Editorial: A vivid lesson in the economics of health

Debates about public health have been regularly punctuated by studies confirming the intractability of the link to poverty. This latest is shocking, but no surprise

Share

The variation in early death rates between different parts of the country is “shocking”, according to the Health Secretary. Shocking it may be; but surprising it is not. Ever since the seminal Black Report, published in 1980, set out in stark, evidential terms the link between deprivation and poor health, debates about public health have been regularly punctuated by studies confirming the intractability of the problem.

The latest contribution is a Public Health England website that allows local premature mortality rates to be compared with those of other areas with a similar population and wealth for the first time. A useful tool, no doubt. But it is the national map that is so striking.

Not only is there a two-fold difference in cancer death rates between the top- and bottom-ranking areas (Harrow and Manchester), a three-fold disparity for heart attacks and strokes (Wokingham and Manchester, again), and a near five-fold gap for lung and liver disease (with Blackpool bottom in both). More concerning still is that the vast majority of “worst” and “worse than average” are in the North.

Cue the usual flood of glib remarks about avoiding Manchester (overall worst) and moving to Wokingham (overall best). Of course, there are lessons to be learned. Some relatively affluent places – Thurrock, say, or Bedford – have worse than average premature death rates; meanwhile, deprived Enfield and Brent do better than many, much wealthier counterparts. But such cases are exceptions. In the main, health – or the lack of it – correlates more closely with wealth than anything else.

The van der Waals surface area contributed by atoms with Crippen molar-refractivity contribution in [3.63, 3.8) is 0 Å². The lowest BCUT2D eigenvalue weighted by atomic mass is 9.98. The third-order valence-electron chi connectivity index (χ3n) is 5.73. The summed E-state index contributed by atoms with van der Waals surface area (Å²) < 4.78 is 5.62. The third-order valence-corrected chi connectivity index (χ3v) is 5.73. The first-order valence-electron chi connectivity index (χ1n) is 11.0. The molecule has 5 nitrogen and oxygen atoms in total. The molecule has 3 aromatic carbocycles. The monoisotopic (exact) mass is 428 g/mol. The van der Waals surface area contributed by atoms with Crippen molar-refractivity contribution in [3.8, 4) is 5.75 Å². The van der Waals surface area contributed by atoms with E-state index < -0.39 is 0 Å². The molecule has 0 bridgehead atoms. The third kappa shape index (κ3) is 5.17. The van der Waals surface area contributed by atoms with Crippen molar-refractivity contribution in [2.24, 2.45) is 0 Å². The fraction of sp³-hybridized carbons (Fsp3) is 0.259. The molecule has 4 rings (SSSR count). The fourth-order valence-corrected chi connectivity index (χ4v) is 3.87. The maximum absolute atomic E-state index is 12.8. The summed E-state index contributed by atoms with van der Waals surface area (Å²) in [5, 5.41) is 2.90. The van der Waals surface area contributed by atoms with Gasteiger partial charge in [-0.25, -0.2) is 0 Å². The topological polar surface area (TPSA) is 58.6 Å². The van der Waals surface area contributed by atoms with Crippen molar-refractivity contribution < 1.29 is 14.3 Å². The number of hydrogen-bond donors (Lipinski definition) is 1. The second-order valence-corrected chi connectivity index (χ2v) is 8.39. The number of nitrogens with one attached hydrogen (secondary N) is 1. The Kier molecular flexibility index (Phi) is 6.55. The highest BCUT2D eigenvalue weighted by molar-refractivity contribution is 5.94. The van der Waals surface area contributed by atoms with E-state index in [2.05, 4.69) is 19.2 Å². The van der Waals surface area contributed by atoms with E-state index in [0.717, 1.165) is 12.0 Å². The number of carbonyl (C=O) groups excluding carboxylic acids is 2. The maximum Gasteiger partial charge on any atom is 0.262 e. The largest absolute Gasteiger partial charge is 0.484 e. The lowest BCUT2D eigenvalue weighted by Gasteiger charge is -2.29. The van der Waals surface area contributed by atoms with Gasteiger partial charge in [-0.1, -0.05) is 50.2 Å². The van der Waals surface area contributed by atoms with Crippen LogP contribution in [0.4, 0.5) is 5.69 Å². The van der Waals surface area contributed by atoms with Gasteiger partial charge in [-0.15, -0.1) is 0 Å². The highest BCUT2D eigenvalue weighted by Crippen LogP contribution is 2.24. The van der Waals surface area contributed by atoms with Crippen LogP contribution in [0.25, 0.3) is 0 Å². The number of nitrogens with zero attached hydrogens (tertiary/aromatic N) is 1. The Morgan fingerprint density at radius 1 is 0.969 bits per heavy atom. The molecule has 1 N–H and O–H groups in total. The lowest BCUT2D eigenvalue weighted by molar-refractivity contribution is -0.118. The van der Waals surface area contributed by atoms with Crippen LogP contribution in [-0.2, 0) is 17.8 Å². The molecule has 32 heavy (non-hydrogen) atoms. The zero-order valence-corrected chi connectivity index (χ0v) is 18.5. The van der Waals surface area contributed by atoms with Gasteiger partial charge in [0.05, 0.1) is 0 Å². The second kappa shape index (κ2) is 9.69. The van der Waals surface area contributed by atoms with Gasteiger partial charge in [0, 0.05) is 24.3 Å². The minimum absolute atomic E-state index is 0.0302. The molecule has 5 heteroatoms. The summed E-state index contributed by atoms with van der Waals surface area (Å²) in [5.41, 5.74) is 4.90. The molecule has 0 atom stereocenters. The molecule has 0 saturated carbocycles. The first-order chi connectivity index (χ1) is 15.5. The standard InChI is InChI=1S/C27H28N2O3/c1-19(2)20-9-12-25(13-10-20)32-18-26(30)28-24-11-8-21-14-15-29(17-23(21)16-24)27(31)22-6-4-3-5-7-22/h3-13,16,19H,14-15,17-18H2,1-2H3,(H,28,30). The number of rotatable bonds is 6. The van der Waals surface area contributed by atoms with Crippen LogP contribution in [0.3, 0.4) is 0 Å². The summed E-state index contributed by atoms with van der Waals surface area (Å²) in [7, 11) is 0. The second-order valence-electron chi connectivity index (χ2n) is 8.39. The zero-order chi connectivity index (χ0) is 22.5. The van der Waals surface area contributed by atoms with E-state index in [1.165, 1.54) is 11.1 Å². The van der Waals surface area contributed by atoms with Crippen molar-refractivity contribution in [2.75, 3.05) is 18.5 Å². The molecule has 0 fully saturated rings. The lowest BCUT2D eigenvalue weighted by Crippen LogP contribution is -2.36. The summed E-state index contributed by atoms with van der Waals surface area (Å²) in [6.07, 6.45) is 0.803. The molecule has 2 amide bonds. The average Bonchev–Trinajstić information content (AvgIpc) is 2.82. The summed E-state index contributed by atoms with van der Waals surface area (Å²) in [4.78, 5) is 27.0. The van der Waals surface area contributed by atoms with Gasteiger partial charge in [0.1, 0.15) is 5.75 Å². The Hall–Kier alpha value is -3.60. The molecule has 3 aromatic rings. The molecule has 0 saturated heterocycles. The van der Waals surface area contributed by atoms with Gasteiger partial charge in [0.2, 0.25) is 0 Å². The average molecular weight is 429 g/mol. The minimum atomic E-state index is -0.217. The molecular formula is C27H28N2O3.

The latest data is less of a condemnation of individual local health services, then, than a map of British lifestyles. And, to a large extent, that means drinking, smoking and obesity.

Thanks to the recent changes, such matters are now the responsibility of local authorities. Councils certainly do have a part to play. In part, by helping with the revolutionary task of tilting NHS priorities towards prevention as well as cure; but also through community action. Getting rid of fizzy drinks vending machines in schools, an idea backed by the Health Secretary yesterday, would be a start. Proposals to limit the number of fast-food outlets, or curb daytime sales to schoolchildren, also deserve a hearing – albeit with an eye on the practicalities. Education is also of central importance.

For all Jeremy Hunt’s fulminations, however, there is also much that central government might do but is choosing not to. Both of the Coalition’s high-profile public health measures – the imposition of a minimum per-unit price for alcohol, and the introduction of plain packaging for cigarettes – have been kicked into the political long grass. They should be swiftly retrieved.

The sharp rise in obesity also warrants action at a national level. Talks with the food industry over fat and sugar content and clearer labelling have not been pursued with sufficient gusto. Supermarkets’ strategies, such as festooning their check-out aisles with chocolate and holding different stock – often with fewer fresh products – in poorer areas, also raise questions.

Ultimately, of course, individuals are free to make their own choices. But consumers deserve to be both better informed and offered real alternatives. It can only be hoped that the premature death map that has so shocked the Health Secretary will concentrate minds.

React Now

Latest stories from i100
iJobs Job Widget
iJobs General

Recruitment Genius: Sales Executives - OTE £60,000

£25000 - £60000 per annum: Recruitment Genius: Are you passionate about Custom...

Recruitment Genius: Care Workers Required - The London Borough of Bromley

£15000 per annum: Recruitment Genius: This homecare agency is based in Beckenh...